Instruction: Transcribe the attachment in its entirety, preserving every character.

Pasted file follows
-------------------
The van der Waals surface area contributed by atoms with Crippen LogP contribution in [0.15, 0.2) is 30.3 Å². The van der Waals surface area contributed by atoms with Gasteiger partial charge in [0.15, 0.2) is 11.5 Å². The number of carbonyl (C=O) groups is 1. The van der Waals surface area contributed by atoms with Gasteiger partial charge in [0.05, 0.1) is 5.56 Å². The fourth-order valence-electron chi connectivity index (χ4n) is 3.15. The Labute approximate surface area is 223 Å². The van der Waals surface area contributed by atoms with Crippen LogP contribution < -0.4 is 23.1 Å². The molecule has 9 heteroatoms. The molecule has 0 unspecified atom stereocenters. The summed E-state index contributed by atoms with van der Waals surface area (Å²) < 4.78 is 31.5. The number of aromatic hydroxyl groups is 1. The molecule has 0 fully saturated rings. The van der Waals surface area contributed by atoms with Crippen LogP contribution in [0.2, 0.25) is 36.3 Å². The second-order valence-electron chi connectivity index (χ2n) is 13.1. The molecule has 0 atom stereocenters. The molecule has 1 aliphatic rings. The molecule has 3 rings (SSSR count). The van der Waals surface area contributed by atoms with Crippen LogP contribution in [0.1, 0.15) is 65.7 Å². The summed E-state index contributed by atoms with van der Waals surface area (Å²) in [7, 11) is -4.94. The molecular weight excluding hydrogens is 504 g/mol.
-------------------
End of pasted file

The van der Waals surface area contributed by atoms with Crippen LogP contribution in [0.15, 0.2) is 30.3 Å². The van der Waals surface area contributed by atoms with Gasteiger partial charge in [0.15, 0.2) is 11.5 Å². The number of carbonyl (C=O) groups is 1. The van der Waals surface area contributed by atoms with Gasteiger partial charge in [0.05, 0.1) is 5.56 Å². The fourth-order valence-electron chi connectivity index (χ4n) is 3.15. The Labute approximate surface area is 223 Å². The van der Waals surface area contributed by atoms with Crippen LogP contribution < -0.4 is 23.1 Å². The molecule has 9 heteroatoms. The molecule has 0 unspecified atom stereocenters. The summed E-state index contributed by atoms with van der Waals surface area (Å²) < 4.78 is 31.5. The number of aromatic hydroxyl groups is 1. The molecule has 0 fully saturated rings. The van der Waals surface area contributed by atoms with Crippen LogP contribution in [0.2, 0.25) is 36.3 Å². The second-order valence-electron chi connectivity index (χ2n) is 13.1. The molecule has 0 atom stereocenters. The molecule has 1 aliphatic rings. The molecule has 3 rings (SSSR count). The van der Waals surface area contributed by atoms with Crippen LogP contribution in [0.1, 0.15) is 65.7 Å². The summed E-state index contributed by atoms with van der Waals surface area (Å²) in [7, 11) is -4.94. The molecular weight excluding hydrogens is 504 g/mol.